During the 15th century ce, the Maori of New Zealand constructed a hill fort known as Maungakiekie (One Tree Hill) in Auckland. It is the largest Maori fort ever built. These Earth workers literally carved a fortified complex out of the hill, considered to be the most impressive systems in world. Many of the Maori can also trace their ancestry back to this hill, which is said to possess the spirits of their elders.

The island of Hiva Oa is home to a ceremonial site with houses some of the largest prehistoric statues in French Polynesia, up to 2.6 m high. They are positioned on an ancient monument known as the me’ae, a sacred site arranged for ceremonies and gatherings. The old stone figures were based on gods and legendary figures from the islander’s history.

One of the most interesting fortifications of Polynesia can be found on the small island of Rapa Iti. These pyramid shaped towers were built along the highest peaks of the island, a realm where the island gods were said to reside. It is believed that the depletion of natural resources on the island resulted in warfare, and the inhabitants lived along side these fortified settlements for protection.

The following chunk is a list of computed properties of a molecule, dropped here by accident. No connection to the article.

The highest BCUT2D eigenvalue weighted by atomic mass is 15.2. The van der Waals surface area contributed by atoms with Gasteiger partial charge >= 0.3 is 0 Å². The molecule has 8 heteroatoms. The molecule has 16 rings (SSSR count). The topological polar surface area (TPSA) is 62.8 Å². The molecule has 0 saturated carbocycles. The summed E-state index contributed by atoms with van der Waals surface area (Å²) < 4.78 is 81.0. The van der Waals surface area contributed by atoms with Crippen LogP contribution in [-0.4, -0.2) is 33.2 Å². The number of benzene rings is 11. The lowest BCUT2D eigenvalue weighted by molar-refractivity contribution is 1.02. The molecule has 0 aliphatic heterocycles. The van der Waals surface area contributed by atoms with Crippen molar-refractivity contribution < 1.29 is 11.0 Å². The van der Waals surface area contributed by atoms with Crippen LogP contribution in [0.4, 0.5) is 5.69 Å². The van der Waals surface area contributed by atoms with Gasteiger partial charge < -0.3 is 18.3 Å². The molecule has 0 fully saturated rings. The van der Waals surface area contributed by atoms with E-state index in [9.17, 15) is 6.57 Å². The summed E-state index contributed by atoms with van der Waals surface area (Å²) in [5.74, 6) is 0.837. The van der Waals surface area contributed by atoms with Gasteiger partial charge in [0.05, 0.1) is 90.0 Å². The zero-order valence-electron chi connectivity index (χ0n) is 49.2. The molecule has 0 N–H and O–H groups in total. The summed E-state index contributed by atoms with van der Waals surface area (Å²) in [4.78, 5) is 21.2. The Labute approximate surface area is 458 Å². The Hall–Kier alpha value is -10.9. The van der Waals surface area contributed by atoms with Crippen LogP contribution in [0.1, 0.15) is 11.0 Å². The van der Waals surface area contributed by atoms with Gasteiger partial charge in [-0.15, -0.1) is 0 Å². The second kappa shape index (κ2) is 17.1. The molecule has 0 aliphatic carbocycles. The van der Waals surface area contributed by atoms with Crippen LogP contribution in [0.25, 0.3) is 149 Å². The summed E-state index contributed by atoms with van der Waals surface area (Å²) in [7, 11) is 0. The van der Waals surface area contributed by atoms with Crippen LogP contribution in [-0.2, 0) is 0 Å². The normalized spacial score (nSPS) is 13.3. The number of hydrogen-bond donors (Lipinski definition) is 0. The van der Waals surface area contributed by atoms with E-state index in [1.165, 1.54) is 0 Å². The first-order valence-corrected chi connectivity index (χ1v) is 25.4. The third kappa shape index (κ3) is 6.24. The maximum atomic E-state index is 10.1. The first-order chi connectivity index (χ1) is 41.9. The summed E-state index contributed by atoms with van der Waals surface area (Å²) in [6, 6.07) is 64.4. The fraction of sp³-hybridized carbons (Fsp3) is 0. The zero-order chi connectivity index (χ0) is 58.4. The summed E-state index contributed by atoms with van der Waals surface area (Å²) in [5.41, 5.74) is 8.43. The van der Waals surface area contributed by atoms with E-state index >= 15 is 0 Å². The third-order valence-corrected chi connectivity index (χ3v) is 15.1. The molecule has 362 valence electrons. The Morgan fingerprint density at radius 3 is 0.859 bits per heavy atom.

One of the most significant petroglyph sites in the world can be found in Rapa Nui (with more than 1,20 valuable carvings). The ‘Orongo’ glyphs were based on the birdman cult, which hosted an annual race to bring the first bird egg from the islet of Motu Nui to ‘Orongo’. The site has numerous petroglyphs, mainly of the birdmen, carved out of large volcanic blocks.

One of the most unusual megalithic monuments in the Pacific is the Ha’amonga ‘a Maui in Tonga. Each stone weighs some 20 tons and is some 6 m high. This massive trilithon was composed of three giant stones – two upright and a lintel uniting them. It was built in the beginning of 13th century, possibly as a royal gateway. Nearby is large upright stone slab – Maka Fa’akinanga – a legendary throne of the king. The local legends of Tonga suggest that this monument was made by a god, because no mortals would be able to handle such giant slabs of stone.

Hale O Pi’ilani Heiau is an ancient temple complex built on the Hawaiian Island of Maui. This huge shrine was used to treat the sick, make offerings to the gods, start rain, stop rain, increase the population, ensure health of the nation, achieve success in distant voyaging, reach peace, and achieve success in war.